Personal Fragrance and Sensory Panelists
Should Tabu be taboo?
If there’s one thing drilled into us as we begin a career in fragrance evaluation, it’s that panelists should come to the test session free of scent. This makes sense inside the industry—if you want accurate judgments about a trial perfume, you don’t want the assessments muddled by other brands. In fact, we often take it further and don’t wear our own personal scents when visiting a client—we want the focus entirely on the sample we’re showing.
The same taboo is widely observed in academic smell research. It’s a reasonable precaution when conducting a study on human body odor, but a bit of a stretch when the panelists are sniffing dish detergent or shampoo. After all, the real world is a constantly changing smellscape and we experience these products in that context. One wonders: does the prohibition make any difference to the test results?
What is remarkable about the taboo on scented panelists is that, like a lot of conventional wisdom, it has never been put to the test. At least until now.
Beekman et al. at the University of Arkansas have taken a swing at the issue. Over the course of three test sessions they had panelists “wear” (on scented smocks) either no scent, a “just about right” amount of perfume, or “excessive” perfume. All panelists, male and female, were given the same unisex fragrance, namely Marc Jacobs Decadence EDP. Then the panelists were given the full Sniffin’ Sticks olfactory test battery (threshold, discrimination, and identification tests).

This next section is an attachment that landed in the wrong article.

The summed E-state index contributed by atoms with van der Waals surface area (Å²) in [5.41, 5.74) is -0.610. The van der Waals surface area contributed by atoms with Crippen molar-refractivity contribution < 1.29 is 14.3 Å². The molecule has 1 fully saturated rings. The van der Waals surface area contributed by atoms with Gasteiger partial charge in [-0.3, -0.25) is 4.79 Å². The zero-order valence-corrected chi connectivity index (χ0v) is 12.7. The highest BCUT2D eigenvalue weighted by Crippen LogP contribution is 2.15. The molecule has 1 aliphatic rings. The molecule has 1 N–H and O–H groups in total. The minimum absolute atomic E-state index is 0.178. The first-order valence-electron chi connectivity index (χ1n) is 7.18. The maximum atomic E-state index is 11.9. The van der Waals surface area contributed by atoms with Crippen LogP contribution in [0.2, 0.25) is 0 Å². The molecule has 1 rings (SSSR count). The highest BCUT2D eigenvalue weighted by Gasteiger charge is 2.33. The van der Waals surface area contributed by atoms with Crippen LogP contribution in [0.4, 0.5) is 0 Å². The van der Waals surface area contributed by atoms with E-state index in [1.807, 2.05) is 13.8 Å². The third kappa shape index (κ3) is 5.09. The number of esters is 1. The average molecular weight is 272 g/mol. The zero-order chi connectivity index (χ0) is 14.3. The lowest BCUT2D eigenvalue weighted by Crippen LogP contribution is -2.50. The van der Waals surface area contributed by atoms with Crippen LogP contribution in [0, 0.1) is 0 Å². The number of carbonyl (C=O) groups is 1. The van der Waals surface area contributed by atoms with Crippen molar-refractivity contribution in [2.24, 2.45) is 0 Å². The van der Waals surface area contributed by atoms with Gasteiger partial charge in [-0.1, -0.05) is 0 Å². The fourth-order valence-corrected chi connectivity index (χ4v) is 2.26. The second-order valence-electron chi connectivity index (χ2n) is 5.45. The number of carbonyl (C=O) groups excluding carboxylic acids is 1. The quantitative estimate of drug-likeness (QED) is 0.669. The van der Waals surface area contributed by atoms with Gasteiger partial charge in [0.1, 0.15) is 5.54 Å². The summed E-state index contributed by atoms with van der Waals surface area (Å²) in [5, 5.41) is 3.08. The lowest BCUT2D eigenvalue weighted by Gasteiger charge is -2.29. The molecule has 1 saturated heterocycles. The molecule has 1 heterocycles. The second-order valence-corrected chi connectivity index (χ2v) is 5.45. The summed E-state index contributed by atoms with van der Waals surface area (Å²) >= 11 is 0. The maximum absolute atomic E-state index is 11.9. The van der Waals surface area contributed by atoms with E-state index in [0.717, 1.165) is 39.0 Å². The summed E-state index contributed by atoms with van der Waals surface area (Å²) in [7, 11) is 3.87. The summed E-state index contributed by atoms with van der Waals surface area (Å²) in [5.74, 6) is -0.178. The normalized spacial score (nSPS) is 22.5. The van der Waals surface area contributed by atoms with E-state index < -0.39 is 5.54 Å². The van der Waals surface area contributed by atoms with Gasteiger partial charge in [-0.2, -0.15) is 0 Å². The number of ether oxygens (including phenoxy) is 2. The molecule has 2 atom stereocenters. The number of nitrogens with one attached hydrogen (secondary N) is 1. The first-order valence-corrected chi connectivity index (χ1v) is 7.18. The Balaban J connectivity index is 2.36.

The results were pretty clear: odor threshold and odor discrimination were significantly reduced with increasing doses of Decadence. However there was no effect on odor identification.
The way I read it, the presence of perfume interfered with technical measures of odor perception, but not with the more robust real world task of odor identification. It’s the rare consumer research study that inquires about minimum perceptible concentration (threshold) or about fine differences between samples; that sort of discrimination task is left to trained panelists.
The authors discuss their results with respect to adaptation, defined as a “decrease in sensitivity or response to an odor stimulus following repetitive stimulation.” But is that what they actually studied? The repetitive stimulus was a Marc Jacobs perfume, while the response probes were a selection of (unspecified) smells in the Sniffin’ Sticks battery. The authors make no attempt to cross-reference the probes to the perfume. For example, if there was a rose note in the test battery and a rose note in Decadence, were the rose test items differentially affected?
In the end, I’m glad they did the study. But I’m not sure the effects they found have much consequence for typical consumer research on scent.
Thadeus L. Beekman, Kaushik Luthra, Shady Afrin Jeesan, Rebecca Bowie and Han-Seok Seo. (2022). Should panelists refrain from wearing a personal fragrance prior to sensory evaluation? The effect of using perfume on olfactory performance. Foods 11:428.